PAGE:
We all know the importance of getting enough sleep. However, did you know that the quality of the sleep you’re getting can be just as important as quantity? Furthermore, did you know that there are different stages of sleep? How much sleep you get in each stage can have a big impact on how restorative those ZZZs you’re catching really are.
Brian Meusborn, PA-C, a physician assistant on the medical staff at Texas Health Family Care in Flower Mound, a Texas Health Physicians Group practice, sees increasing numbers of sleep-deprived patients.
“Based on my practice, it’s clear that North Texans are not getting enough sleep, and I believe that deficit is a bigger issue here in the U.S. than in other parts of the world,” Meusborn shares. “I have patients who were born in other parts of the world who tell me they were never tired, overweight or stressed until they came to America. To me, the larger issue is how inadequate sleep causes so many health problems.”
Meusborn says the symptoms of not enough sleep are lengthy. Among them:
- Lack of focus
- High blood pressure
- Lower cognitive functioning
- Sexual dysfunction
- Lack of motivation
- Higher susceptibility to infections and injury
- Slow healing from illness and injury
In addition, lack of sleep can make chronic illnesses worse, and contribute to slower recovery in those who work out, and slow growth in children, Meusborn adds.
What’s Going on When You Sleep
When you are sleeping, your mind and body are actually hard at work processing and repairing from the day and getting ready for the day ahead.
That’s where sleep stages come in. There are five different stages, and each is responsible for providing unique benefits.
This is the beginning of your sleep cycle when you’re starting to drift off to sleep. This stage is normally pretty short, lasting anywhere from one to seven minutes.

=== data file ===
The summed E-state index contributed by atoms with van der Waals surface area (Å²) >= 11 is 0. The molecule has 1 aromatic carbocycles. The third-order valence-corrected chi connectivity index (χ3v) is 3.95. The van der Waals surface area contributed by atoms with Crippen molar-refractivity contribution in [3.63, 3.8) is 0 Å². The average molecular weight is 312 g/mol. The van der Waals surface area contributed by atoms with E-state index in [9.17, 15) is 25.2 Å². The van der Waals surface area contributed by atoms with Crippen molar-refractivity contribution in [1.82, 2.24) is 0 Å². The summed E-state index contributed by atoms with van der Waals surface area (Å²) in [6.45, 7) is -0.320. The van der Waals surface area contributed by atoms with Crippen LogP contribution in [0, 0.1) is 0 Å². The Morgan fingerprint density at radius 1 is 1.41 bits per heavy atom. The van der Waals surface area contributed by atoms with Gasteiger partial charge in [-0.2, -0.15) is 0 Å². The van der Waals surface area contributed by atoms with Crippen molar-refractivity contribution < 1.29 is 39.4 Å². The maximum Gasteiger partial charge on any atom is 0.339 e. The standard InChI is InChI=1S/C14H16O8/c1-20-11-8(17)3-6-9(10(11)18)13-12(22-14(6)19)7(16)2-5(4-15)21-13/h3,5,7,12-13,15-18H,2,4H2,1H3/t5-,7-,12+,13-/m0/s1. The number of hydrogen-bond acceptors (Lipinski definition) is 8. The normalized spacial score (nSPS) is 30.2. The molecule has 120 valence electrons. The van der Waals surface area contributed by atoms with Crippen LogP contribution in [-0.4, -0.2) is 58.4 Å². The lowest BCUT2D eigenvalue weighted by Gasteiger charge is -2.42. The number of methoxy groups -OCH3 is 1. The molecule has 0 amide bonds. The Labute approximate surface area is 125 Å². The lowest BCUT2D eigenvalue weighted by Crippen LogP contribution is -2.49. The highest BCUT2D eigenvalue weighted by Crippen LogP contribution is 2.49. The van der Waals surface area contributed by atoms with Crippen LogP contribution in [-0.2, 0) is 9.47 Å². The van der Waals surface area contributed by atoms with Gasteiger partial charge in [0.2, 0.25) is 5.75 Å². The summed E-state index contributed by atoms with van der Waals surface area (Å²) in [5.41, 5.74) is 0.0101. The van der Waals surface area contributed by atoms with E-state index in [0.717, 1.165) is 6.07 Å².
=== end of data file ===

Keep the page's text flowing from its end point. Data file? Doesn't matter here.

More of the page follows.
You’re in a relaxed state but your body has not fully relaxed yet, and brain and body activity are starting to slow. If you track your sleep, this stage may be referred to as light sleep or even as “awake,” since it is the default part of actively trying to sleep.
You can be easily awoken in this stage since it is the lightest sleep stage, which may pose an issue for light sleepers every time their sleep cycle brings them back to stage 1.
There is no minimum amount of light sleep that you should strive for, however, if you’re spending a lot of time in this phase, you might not be getting enough restful sleep in other stages.
Stage 2 of the sleep cycle is still considered light sleep, but you are now drifting into a steadier sleep and it’s harder for you to be jostled awake. Your breathing, heartbeat and brain activity are starting to slow down, your muscles are relaxing, and your body temperature drops. However, your brain does have short bursts of activity that actually help resist being woken up by external stimuli that may have woken you up in stage 1, such as a dog barking next door.
Stage 2 is commonly referred to as “core” sleep, and you may see it referred to this way on sleep-tracking apps. It can last for 10 to 25 minutes and can become longer each time you enter it throughout the night. Again, there is no recommended minimum for sleep in this stage, however, you typically spend about half your sleeping time in this stage.
Stages 3 and 4
Stages 3 and 4 are deep sleep stages, with stage 4 being the deepest sleep stage. In these stages, your breathing, heartbeat, body temperature and brain waves are all at their lowest levels. Your muscles are extremely relaxed and it is difficult to rouse someone awake who is in these stages.
These stages are where the most restorative sleep is happening. This is when tissue growth and repair take place, important hormones are released, memories are consolidated, the immune system and cellular energy are restored and the brain detoxifies.
These stages typically happen during the first half of the night and become more infrequent as you continue to snooze. You should aim for about 13 to 23 percent of your sleep to be in these stages. So, if you get 8 hours of sleep, you should be getting anywhere between an hour and just under two hours of deep sleep.
However, it’s important to note that what time you go to bed can greatly influence how much deep sleep you get. Research shows that sleeping between the hours of 8 p.m. and midnight sets you up for the best chance at restorative sleep, no matter what time your alarm is set to. Keep in mind, it typically takes about an hour to drift into these stages, so the earlier you head to bed before midnight, the best chance you have at getting the hour to two hours of deep sleep typically needed.